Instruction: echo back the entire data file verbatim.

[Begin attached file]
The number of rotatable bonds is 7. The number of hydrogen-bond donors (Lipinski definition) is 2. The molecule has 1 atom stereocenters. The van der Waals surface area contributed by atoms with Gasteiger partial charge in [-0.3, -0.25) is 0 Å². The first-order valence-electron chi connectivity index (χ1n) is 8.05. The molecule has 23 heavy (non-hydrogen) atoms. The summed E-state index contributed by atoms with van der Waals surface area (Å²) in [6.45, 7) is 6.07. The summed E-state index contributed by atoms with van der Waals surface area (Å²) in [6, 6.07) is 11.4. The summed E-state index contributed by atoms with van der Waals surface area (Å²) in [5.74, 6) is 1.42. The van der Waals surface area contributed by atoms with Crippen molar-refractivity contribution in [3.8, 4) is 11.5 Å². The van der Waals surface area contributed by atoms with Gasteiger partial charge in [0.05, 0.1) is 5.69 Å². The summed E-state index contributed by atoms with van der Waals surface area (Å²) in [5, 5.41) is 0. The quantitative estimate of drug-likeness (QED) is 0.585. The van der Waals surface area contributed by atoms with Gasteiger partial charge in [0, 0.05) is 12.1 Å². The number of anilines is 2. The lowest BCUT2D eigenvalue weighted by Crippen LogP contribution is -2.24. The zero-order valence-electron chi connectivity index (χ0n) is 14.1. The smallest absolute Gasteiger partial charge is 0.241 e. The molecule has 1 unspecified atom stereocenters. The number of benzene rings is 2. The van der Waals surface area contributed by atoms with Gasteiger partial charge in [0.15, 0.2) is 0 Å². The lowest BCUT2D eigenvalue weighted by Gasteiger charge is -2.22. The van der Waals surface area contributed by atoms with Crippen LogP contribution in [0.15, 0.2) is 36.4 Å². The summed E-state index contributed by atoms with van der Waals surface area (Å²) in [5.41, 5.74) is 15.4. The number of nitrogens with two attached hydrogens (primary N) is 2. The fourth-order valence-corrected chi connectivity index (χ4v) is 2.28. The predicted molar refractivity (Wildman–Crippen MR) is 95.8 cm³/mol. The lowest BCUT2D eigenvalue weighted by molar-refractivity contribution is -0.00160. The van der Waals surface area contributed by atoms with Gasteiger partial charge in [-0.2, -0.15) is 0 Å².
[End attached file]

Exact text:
The number of rotatable bonds is 7. The number of hydrogen-bond donors (Lipinski definition) is 2. The molecule has 1 atom stereocenters. The van der Waals surface area contributed by atoms with Gasteiger partial charge in [-0.3, -0.25) is 0 Å². The first-order valence-electron chi connectivity index (χ1n) is 8.05. The molecule has 23 heavy (non-hydrogen) atoms. The summed E-state index contributed by atoms with van der Waals surface area (Å²) in [6.45, 7) is 6.07. The summed E-state index contributed by atoms with van der Waals surface area (Å²) in [6, 6.07) is 11.4. The summed E-state index contributed by atoms with van der Waals surface area (Å²) in [5.74, 6) is 1.42. The van der Waals surface area contributed by atoms with Crippen molar-refractivity contribution in [3.8, 4) is 11.5 Å². The van der Waals surface area contributed by atoms with Gasteiger partial charge in [0.05, 0.1) is 5.69 Å². The summed E-state index contributed by atoms with van der Waals surface area (Å²) in [5, 5.41) is 0. The quantitative estimate of drug-likeness (QED) is 0.585. The van der Waals surface area contributed by atoms with Gasteiger partial charge in [0, 0.05) is 12.1 Å². The number of anilines is 2. The lowest BCUT2D eigenvalue weighted by Crippen LogP contribution is -2.24. The zero-order valence-electron chi connectivity index (χ0n) is 14.1. The smallest absolute Gasteiger partial charge is 0.241 e. The molecule has 1 unspecified atom stereocenters. The number of benzene rings is 2. The van der Waals surface area contributed by atoms with Gasteiger partial charge in [0.15, 0.2) is 0 Å². The lowest BCUT2D eigenvalue weighted by Gasteiger charge is -2.22. The van der Waals surface area contributed by atoms with Crippen LogP contribution in [0.15, 0.2) is 36.4 Å². The summed E-state index contributed by atoms with van der Waals surface area (Å²) in [5.41, 5.74) is 15.4. The number of nitrogens with two attached hydrogens (primary N) is 2. The fourth-order valence-corrected chi connectivity index (χ4v) is 2.28. The predicted molar refractivity (Wildman–Crippen MR) is 95.8 cm³/mol. The lowest BCUT2D eigenvalue weighted by molar-refractivity contribution is -0.00160. The van der Waals surface area contributed by atoms with Gasteiger partial charge in [-0.2, -0.15) is 0 Å².